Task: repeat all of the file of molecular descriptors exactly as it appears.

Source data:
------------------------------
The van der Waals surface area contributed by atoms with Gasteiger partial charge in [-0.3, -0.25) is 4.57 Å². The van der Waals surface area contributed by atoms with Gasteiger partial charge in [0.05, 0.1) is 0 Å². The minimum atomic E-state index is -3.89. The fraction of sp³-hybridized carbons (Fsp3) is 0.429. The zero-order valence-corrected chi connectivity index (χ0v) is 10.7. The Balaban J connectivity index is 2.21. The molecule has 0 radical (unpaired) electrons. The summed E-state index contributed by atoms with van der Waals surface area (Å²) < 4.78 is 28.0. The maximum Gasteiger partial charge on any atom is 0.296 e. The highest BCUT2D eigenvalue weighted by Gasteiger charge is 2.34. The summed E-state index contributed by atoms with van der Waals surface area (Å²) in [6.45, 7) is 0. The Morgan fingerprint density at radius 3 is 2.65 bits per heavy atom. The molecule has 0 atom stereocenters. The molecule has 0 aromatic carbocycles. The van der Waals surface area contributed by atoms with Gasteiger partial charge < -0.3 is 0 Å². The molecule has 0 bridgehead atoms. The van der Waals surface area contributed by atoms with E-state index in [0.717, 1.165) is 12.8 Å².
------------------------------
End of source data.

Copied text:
The van der Waals surface area contributed by atoms with Gasteiger partial charge in [-0.3, -0.25) is 4.57 Å². The van der Waals surface area contributed by atoms with Gasteiger partial charge in [0.05, 0.1) is 0 Å². The minimum atomic E-state index is -3.89. The fraction of sp³-hybridized carbons (Fsp3) is 0.429. The zero-order valence-corrected chi connectivity index (χ0v) is 10.7. The Balaban J connectivity index is 2.21. The molecule has 0 radical (unpaired) electrons. The summed E-state index contributed by atoms with van der Waals surface area (Å²) < 4.78 is 28.0. The maximum Gasteiger partial charge on any atom is 0.296 e. The highest BCUT2D eigenvalue weighted by Gasteiger charge is 2.34. The summed E-state index contributed by atoms with van der Waals surface area (Å²) in [6.45, 7) is 0. The Morgan fingerprint density at radius 3 is 2.65 bits per heavy atom. The molecule has 0 atom stereocenters. The molecule has 0 aromatic carbocycles. The van der Waals surface area contributed by atoms with Gasteiger partial charge < -0.3 is 0 Å². The molecule has 0 bridgehead atoms. The van der Waals surface area contributed by atoms with E-state index in [0.717, 1.165) is 12.8 Å².